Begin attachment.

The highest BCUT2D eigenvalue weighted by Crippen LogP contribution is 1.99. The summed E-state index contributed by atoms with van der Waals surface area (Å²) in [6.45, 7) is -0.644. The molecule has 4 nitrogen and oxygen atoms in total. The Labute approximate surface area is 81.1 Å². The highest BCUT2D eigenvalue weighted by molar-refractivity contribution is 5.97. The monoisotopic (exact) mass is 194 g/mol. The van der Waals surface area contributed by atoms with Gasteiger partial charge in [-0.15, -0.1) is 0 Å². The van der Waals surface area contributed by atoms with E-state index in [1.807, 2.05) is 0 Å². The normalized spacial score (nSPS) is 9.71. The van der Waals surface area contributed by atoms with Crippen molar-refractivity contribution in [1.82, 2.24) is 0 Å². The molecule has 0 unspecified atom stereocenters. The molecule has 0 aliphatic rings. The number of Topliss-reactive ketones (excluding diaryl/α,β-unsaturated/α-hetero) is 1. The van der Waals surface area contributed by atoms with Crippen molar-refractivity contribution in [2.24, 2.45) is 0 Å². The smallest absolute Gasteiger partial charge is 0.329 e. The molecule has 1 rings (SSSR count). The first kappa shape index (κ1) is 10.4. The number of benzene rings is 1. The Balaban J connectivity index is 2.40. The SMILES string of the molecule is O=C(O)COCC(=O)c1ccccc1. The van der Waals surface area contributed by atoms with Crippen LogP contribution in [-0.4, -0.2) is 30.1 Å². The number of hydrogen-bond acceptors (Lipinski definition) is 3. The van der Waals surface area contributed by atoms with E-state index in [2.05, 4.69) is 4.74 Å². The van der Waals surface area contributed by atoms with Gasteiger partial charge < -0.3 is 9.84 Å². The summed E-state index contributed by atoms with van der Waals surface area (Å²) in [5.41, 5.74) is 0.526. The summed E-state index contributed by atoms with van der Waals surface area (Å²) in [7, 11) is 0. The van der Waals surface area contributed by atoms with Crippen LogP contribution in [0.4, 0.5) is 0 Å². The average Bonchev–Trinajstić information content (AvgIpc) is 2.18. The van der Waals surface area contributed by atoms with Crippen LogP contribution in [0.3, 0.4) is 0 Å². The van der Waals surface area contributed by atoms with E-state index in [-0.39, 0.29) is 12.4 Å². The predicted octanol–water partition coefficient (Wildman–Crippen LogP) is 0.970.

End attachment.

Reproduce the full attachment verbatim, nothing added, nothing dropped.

The highest BCUT2D eigenvalue weighted by Crippen LogP contribution is 1.99. The summed E-state index contributed by atoms with van der Waals surface area (Å²) in [6.45, 7) is -0.644. The molecule has 4 nitrogen and oxygen atoms in total. The Labute approximate surface area is 81.1 Å². The highest BCUT2D eigenvalue weighted by molar-refractivity contribution is 5.97. The monoisotopic (exact) mass is 194 g/mol. The van der Waals surface area contributed by atoms with Gasteiger partial charge in [-0.15, -0.1) is 0 Å². The van der Waals surface area contributed by atoms with E-state index in [1.807, 2.05) is 0 Å². The normalized spacial score (nSPS) is 9.71. The van der Waals surface area contributed by atoms with Crippen molar-refractivity contribution in [1.82, 2.24) is 0 Å². The molecule has 0 unspecified atom stereocenters. The molecule has 0 aliphatic rings. The number of Topliss-reactive ketones (excluding diaryl/α,β-unsaturated/α-hetero) is 1. The van der Waals surface area contributed by atoms with Crippen molar-refractivity contribution in [2.24, 2.45) is 0 Å². The smallest absolute Gasteiger partial charge is 0.329 e. The molecule has 1 rings (SSSR count). The first kappa shape index (κ1) is 10.4. The number of benzene rings is 1. The Balaban J connectivity index is 2.40. The SMILES string of the molecule is O=C(O)COCC(=O)c1ccccc1. The van der Waals surface area contributed by atoms with Crippen LogP contribution in [-0.4, -0.2) is 30.1 Å². The number of hydrogen-bond acceptors (Lipinski definition) is 3. The van der Waals surface area contributed by atoms with E-state index in [2.05, 4.69) is 4.74 Å². The van der Waals surface area contributed by atoms with Gasteiger partial charge < -0.3 is 9.84 Å². The summed E-state index contributed by atoms with van der Waals surface area (Å²) in [5.41, 5.74) is 0.526. The summed E-state index contributed by atoms with van der Waals surface area (Å²) in [7, 11) is 0. The van der Waals surface area contributed by atoms with Crippen LogP contribution in [0.4, 0.5) is 0 Å². The average Bonchev–Trinajstić information content (AvgIpc) is 2.18. The van der Waals surface area contributed by atoms with Crippen LogP contribution in [0.3, 0.4) is 0 Å². The van der Waals surface area contributed by atoms with E-state index in [-0.39, 0.29) is 12.4 Å². The predicted octanol–water partition coefficient (Wildman–Crippen LogP) is 0.970.